In 1965 I moved to Memphis, where I was told with great pride that the city had more churches than gas stations. There is a great pride among the population of the United States that this country is religious — almost as religious as India.

The National Opinion Research Center’s data consistently show that most people in the United States believe in G-d’s existence and that 85 percent of the population believes in life after death. But do those findings mean that the population of this country is religious?

The answer depends on how one defines religion.

If we define religion by a belief in a deity and church attendance, the United States wins, hands down. But if we define religion by a belief in a moral society and care and concern for people’s need to have a high quality of life, I am not so sure.

I remember well the complaint of one person that his minister had four rotating sermon topics: smoking, drinking, sex and gambling.

During the Vietnam War, I conducted a study (initiated by the ministers association of German Town, a suburb of Memphis) regarding appropriate sermon topics. Church members, responding to the questionnaire, vehemently opposed the idea that ministers should challenge the moral validity of that war.

The responses reminded me of a movie about “Sin City” — Phenix City, Ala., where the city was ruled by heartless, corrupt criminals. The members of the local crime organization, on the one hand, complained that the minister in his Sunday sermon didn’t adequately emphasize fire and brimstone and, on the other hand, immediately after church services ordered the execution of people who opposed the corruption of city leaders.

Perhaps this problem had its roots in the Christian teaching of the duality of power, in which G-d and Caesar have separate domains. Heaven and earth are separate, and G-d’s just domain ends when it comes to governing on earth.

Perhaps this lack of concern with this world and the people in it was brought on by Christian rejection of the Jewish Bible, including the rejection of the moral ideals of the prophets. The Torah and the prophets place moral life ahead of faith and hence espouse the view that obedience to G-d does not end with a declaration of faith but includes morals.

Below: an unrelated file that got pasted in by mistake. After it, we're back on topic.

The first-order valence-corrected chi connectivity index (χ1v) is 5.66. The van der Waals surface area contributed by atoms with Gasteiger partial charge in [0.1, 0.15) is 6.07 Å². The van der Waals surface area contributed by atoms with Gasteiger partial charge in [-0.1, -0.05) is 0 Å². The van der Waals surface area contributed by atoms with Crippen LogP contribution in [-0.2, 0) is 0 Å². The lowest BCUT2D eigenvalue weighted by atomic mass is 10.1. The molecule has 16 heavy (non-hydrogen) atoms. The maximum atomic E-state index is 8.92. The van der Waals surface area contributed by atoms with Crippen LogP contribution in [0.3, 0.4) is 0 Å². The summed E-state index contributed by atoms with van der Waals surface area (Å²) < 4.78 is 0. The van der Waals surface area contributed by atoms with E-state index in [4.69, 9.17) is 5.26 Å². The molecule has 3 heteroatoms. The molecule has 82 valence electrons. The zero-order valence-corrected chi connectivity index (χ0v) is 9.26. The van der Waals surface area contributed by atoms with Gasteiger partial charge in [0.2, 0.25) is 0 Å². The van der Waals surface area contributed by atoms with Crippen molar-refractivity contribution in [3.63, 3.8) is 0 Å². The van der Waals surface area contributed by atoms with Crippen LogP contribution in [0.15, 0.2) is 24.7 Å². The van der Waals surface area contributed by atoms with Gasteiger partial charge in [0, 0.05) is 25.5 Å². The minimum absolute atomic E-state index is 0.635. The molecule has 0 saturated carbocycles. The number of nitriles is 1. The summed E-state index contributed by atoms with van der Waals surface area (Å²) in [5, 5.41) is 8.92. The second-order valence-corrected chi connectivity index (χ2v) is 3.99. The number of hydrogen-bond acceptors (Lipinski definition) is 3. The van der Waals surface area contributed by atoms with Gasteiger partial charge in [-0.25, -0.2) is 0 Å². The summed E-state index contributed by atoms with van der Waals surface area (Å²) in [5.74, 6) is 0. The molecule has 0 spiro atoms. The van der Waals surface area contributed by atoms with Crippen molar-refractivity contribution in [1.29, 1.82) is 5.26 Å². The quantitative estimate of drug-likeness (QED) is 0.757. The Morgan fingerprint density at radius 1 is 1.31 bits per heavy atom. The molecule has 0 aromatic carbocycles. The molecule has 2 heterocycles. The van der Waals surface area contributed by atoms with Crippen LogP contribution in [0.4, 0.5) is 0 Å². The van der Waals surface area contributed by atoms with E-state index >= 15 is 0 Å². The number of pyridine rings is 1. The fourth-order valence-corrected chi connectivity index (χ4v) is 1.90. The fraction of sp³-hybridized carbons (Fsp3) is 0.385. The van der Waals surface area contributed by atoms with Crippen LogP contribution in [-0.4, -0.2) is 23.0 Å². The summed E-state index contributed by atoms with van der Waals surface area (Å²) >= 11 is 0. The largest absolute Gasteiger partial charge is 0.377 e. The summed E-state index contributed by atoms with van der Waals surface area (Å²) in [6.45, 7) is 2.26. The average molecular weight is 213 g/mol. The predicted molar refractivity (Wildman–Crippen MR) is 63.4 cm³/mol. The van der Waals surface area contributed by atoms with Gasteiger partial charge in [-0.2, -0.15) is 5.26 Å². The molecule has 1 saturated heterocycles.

From that perspective, economic institutions are not free from moral laws, and business is not governed only by the law of self-interest and profit.

Sociologist Max Weber, at the end of his treatise of the Protestant ethic and the spirit of capitalism, bemoans that capitalism in the United States rejected its Protestant moral and ethical roots in favor of the profit motive.

“Get all you can get” is the dominant approach without consideration of collective needs and interests, which are subsumed under the false concept of rugged individualism.

What is more moral, the saving of human life or the right to private property? Is it moral if we make medicine available only to those who can pay for it and let the others die?

The precipitous rise in the cost of medical care in the United States, including the prices for even generic drugs, seems to support the beliefs that property rights are more important than human life and that human value is judged by wealth alone.

The opponents of Obamacare bring this perspective to justify their view of the value of human beings.

Jews, at least those who have followed the moral dicta of the Torah and the prophets, have always distinguished between private and collective needs (tzorchey yachid and tzorchey tzibur). For many years we sought G-d’s blessing on those who were concerned with collective needs and who understood that all human life had an equal intrinsic value, so that saving one life was equivalent to saving all mankind.

Is there a great difference between those teens who stood by and mocked a drowning person rather than extend help and those people who do not want to provide for the collective needs of health — not as a matter of charity, but as a right for all people, poor and wealthy alike?

The United States is the only industrial country where the real right to life is not granted, yet we wish to call ourselves the richest country. Rich in production, perhaps, but are we also the poorest country in moral belief?

Perhaps it is time to realize that the bare-knuckle capitalism of the 1920s and 1930s is gone, and the new economic system accepts the moral teaching that there are areas of life in which the profit motive is without merit.

Perhaps all those good people in Congress should remember what the Gospels of Mark and Matthew taught about gaining the whole world and losing one’s soul. Do we wish to be known as soulless America, just as Phenix City was the soulless city?